The Last Man on the Mountain: The Death of an American Adventurer on K2 [NOOK Book]

Overview

“A fascinating tale. . . . Readers who are into high-altitude adventure stories won’t be disappointed.”—Associated Press

In 1939 the Savage Mountain claimed its first victim. Born into vast wealth yet uneasy with a life of leisure, Dudley Wolfe, of Boston and Rockport, Maine, set out to become the first man to climb K2, the world’s second-highest mountain and, in the opinion of mountaineers, an even more formidable challenge than Mt. Everest. Although close to middle age and inexperienced at high altitude, Wolfe,...
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The Last Man on the Mountain: The Death of an American Adventurer on K2

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Overview

“A fascinating tale. . . . Readers who are into high-altitude adventure stories won’t be disappointed.”—Associated Press

In 1939 the Savage Mountain claimed its first victim. Born into vast wealth yet uneasy with a life of leisure, Dudley Wolfe, of Boston and Rockport, Maine, set out to become the first man to climb K2, the world’s second-highest mountain and, in the opinion of mountaineers, an even more formidable challenge than Mt. Everest. Although close to middle age and inexperienced at high altitude, Wolfe, with the team leader, made it higher than any other members of the expedition, but he couldn’t get back down. Suffering from altitude sickness and severe dehydration, he was abandoned at nearly 25,000 feet; it would be another sixty-three years before the author discovered his remains.
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Editorial Reviews

Recreation Law
“Well worth reading. The book is a treasure of early climbing history as well as a great story superbly written.”
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Product Details

  • ISBN-13: 9780393079197
  • Publisher: Norton, W. W. & Company, Inc.
  • Publication date: 8/1/2011
  • Sold by: Barnes & Noble
  • Format: eBook
  • Pages: 320
  • Sales rank: 762,159
  • File size: 3 MB

Meet the Author

Jennifer Jordan, an award-winning author, filmmaker, and screenwriter, has twice lived at the base of K2, where in 2002 she found the remains of Dudley Wolfe, the hero of The Last Man on the Mountain, her second book. She lives in Salt Lake City, Utah.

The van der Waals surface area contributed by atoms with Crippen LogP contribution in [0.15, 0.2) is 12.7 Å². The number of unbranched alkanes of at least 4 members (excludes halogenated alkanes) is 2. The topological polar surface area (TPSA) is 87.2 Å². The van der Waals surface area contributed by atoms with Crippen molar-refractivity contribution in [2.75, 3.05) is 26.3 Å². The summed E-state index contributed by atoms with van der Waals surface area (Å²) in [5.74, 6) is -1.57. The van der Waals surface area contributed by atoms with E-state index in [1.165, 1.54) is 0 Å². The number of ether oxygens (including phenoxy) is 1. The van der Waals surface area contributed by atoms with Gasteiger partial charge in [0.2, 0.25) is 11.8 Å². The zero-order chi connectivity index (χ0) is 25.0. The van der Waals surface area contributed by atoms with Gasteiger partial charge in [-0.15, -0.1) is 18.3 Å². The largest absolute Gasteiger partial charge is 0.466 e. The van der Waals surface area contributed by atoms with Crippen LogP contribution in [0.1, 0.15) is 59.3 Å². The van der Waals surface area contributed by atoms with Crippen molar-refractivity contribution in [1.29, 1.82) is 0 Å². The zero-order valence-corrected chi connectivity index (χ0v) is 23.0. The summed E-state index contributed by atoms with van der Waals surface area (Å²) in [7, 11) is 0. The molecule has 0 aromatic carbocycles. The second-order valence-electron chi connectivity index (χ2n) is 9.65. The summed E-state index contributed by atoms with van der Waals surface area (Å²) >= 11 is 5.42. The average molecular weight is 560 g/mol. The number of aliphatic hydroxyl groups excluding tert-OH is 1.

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Sort by: Showing all of 4 Customer Reviews
  • Posted October 8, 2010

    more from this reviewer

    Well Told, Well Researched but It is not for the Mountaineering Junkie

    I have read a couple of different takes on the 1939 attempt and Jordan's book follows the pattern of most others, but brings the available research together more thoroughly. The questions Jordan tries to answer, or at least provide the best information about, was whether Dudley Wolfe belonged on the expedition, was he qualified to reach the high camps and remain there for an extended period of time even though his outlook on summiting was dim, and lastly, was he stranded out of negligence or the occupational hazard innate in mountaineering?

    This book paints Dudley Wolfe in a more favorable portrait. Ed Viesturs and David Roberts in K2: Life and Death on the World's Most Dangerous Mountain make Wolfe seem more incompetent - but to say he was unqualified (which Viesturs and Roberts do not) to be high on the mountain is wrong too. It is worth the read to see the relationship between Fritz and Dudley. Wiessner wanted to the summit desperately for glory and notoriety. Wolfe was in need of adventure and required Wiessner to get him as close to the top, if not the top itself, as reasonable. This arrangement, and the affects of altitude, which were not fully understood, was their collective undoing.

    As a mountaineering junkie, I would not pick this book up unless I am either interested in the mysteries of the 1939 expedition or K2 in general. There are other more informative books, like Viesturs' and Roberts' story. However, Jordan's story might also appeal to readers that enjoy the age of romance in mountain exploration.

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    Posted February 6, 2011

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    Posted January 6, 2011

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    Posted January 11, 2011

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